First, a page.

A sharp, twisting downhill; the wind watering your eyes; icy patches on the trail; rocket ships on your feet; flat light; and snow falling furiously—how do you keep your balance in such a tough situation?
Nordic skiing is full of tricky tasks as it is—moving over a slippery surface with constant terrain changes is enough to challenge your balance in even the best conditions. But there are ways to improve balance progressively, with simple tools that are easy to acquire and exercises that are easy to repeat. By adding complexity to these balance exercises, it’s possible to constantly up the challenge and find new ways to improve.
Three great tools include a balance board, balance disc and Bosu Ball. Each are shaped differently but share a common trait of getting your feet off the ground and making your body unstable. They can be used independently or interchangeably to improve balance even with just a few minutes each day.
The standard balance board is one of the simplest tools for improving balance: whether purchased or simply crafted from a can of soup and a 2×4, it’s a no-frills piece of equipment that positions a lever atop a centered fulcrum. Keeping your balance tuned requires that both feet stay off the ground—picture a teeter-totter with two playmates of identical weight suspending themselves in the air. As long as you remain focused on engaging the small muscles in your lower and upper body that regulate balance, your feet will stay afloat.
Slide a foot to one side, and you’ll find yourself countering by extending your hips and torso in the opposite direction. Sliding each foot outward and back is a good way to practice the balance required by shifting from ski to ski in the skate technique.
Add complexity to challenge balance. On the board, up the stakes by holding something like a medicine ball or ski pole out front of you. Increase the difficulty by putting that object in motion and trying to retain your balance and keep both feet afloat. Move a medicine ball up and down or around your back and to the front again. Tap a ski pole to one side of the floor and then another. Every movement adds challenge as you react to the different forces working against you.
A balance disc is a small, portable and versatile piece of inflatable rubber that’s roughly the size of a large dinner plate. Balance discs are often used for physical therapy and injury rehabilitation for ankles and hips.
Unlike a balance board, a balance disc has the ability to more directly mimic Nordic skiing’s body positioning by isolating one foot at a time—because unless they are double poling, a Nordic skier is rarely on both feet at once.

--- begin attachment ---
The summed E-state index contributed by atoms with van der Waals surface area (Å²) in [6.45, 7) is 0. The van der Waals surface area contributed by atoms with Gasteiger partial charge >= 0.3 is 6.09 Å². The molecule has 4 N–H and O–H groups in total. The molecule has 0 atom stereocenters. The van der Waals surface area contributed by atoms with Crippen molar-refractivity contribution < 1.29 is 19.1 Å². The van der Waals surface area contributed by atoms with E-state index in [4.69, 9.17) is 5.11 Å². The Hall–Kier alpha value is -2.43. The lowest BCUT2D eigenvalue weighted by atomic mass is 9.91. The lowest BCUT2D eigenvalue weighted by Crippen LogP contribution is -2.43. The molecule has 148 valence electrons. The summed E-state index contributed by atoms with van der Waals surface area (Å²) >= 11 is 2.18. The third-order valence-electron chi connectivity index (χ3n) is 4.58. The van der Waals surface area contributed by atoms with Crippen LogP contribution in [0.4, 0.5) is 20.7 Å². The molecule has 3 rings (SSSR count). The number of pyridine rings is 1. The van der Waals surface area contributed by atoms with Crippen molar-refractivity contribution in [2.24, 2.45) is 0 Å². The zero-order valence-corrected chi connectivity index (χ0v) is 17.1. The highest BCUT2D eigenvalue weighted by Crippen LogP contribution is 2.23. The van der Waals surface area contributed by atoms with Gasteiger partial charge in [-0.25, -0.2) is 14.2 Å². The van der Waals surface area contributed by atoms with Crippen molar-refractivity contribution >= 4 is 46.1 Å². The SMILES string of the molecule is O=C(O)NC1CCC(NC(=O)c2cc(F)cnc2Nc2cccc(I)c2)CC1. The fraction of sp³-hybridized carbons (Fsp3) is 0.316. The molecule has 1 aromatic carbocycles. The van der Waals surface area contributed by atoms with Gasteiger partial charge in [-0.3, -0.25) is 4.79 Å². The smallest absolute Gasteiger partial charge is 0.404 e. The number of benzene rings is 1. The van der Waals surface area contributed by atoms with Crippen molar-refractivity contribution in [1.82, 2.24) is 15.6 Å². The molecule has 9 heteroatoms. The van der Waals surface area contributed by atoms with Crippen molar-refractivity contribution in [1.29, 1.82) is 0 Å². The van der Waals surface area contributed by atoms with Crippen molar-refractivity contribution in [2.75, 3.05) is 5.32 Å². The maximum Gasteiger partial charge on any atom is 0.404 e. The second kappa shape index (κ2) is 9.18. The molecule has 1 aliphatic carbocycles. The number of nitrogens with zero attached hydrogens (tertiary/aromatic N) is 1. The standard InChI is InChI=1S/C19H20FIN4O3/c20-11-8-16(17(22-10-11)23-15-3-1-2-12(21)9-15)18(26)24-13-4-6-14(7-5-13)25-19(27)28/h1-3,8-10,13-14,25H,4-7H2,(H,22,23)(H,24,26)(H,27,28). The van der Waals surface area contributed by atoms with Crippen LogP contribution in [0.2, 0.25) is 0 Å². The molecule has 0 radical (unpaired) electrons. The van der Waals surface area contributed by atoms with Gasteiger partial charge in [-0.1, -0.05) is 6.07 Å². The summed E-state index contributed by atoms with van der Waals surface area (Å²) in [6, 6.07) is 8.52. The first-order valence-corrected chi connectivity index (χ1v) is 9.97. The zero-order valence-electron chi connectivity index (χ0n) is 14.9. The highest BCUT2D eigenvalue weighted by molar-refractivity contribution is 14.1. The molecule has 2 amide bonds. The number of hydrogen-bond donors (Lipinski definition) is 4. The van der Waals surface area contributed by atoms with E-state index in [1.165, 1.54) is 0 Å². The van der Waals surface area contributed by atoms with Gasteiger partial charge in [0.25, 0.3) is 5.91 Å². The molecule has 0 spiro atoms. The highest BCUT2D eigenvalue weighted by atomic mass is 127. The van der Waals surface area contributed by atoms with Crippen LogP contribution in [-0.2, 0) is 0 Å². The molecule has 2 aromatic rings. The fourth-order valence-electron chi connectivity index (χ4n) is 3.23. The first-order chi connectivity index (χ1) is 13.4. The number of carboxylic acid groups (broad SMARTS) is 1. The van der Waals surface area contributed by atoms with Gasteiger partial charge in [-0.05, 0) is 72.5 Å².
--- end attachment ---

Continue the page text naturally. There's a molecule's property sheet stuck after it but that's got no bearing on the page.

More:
For some, standing on one foot on the disc will provide enough challenge to get started. But pay particular attention to how you are standing on that foot: Your knee and ankle should be flexed in a supple position that allows your body and muscles to react to small changes in position and remain balanced.
Just like with a balance board, the first additional challenge with a balance disc is to add an element to the upper body. Hold a tennis ball or an apple in one hand or hold a heavier object in both hands. Increase the difficulty by moving the object in space: Move it up, down and around or try bouncing it off the wall or floor and catching it. It may start to feel like you’re in a PT studio, but really you’re just improving your all-around balance and coordination—no prior injury required.
A unique tool that combines elements from both the balance board and balance disc, the Bosu Ball is a bit more niche and not as easy to craft at home. That said, it can be worth the investment given the variety of exercises for which it can be used. This tool is essentially a large, squishy dome with a flat bottom: Picture a physio ball cut in half.
When used dome-side-up, the Bosu Ball is like a large balance disc—it’s a bit easier to balance on, given the stable bottom platform. This flat bottom also allows for more dynamic movement. A great exercise to do with the Bosu Ball involves jumping from the floor and landing one-footed on the ball. Swing your arms, drive your knees and mimic a classic skiing stride. Landing on a round, wobbling disc is much harder than having tracks to guide your skis, so this exercise can be particularly helpful for everyday classic skiing.
With the flat side of the disc facing up, you have a wobbling platform that is wide enough to stand on. Consider it a balance board that moves in all directions instead of just side-to-side. The ample space means you can involve lower body work alongside balance practice. Challenge yourself to do squats on the Bosu Ball or take a page from the Midwinter issue of Cross Country Skier (2020, #39.2) and utilize bands for hip strengthening and balance at the same time.
Your balance on skis can improve greatly with these tools, but there are plenty of benefits to having better balance in general. You might find yourself more stable while running, stronger in your core and less prone to injury. Standing around on squishy discs is not the most glorious training, but never overlook how much the small details can affect the entire skiing experience.
This story first appeared in the Autumn 2020 issue of Cross Country Skier (#40.1).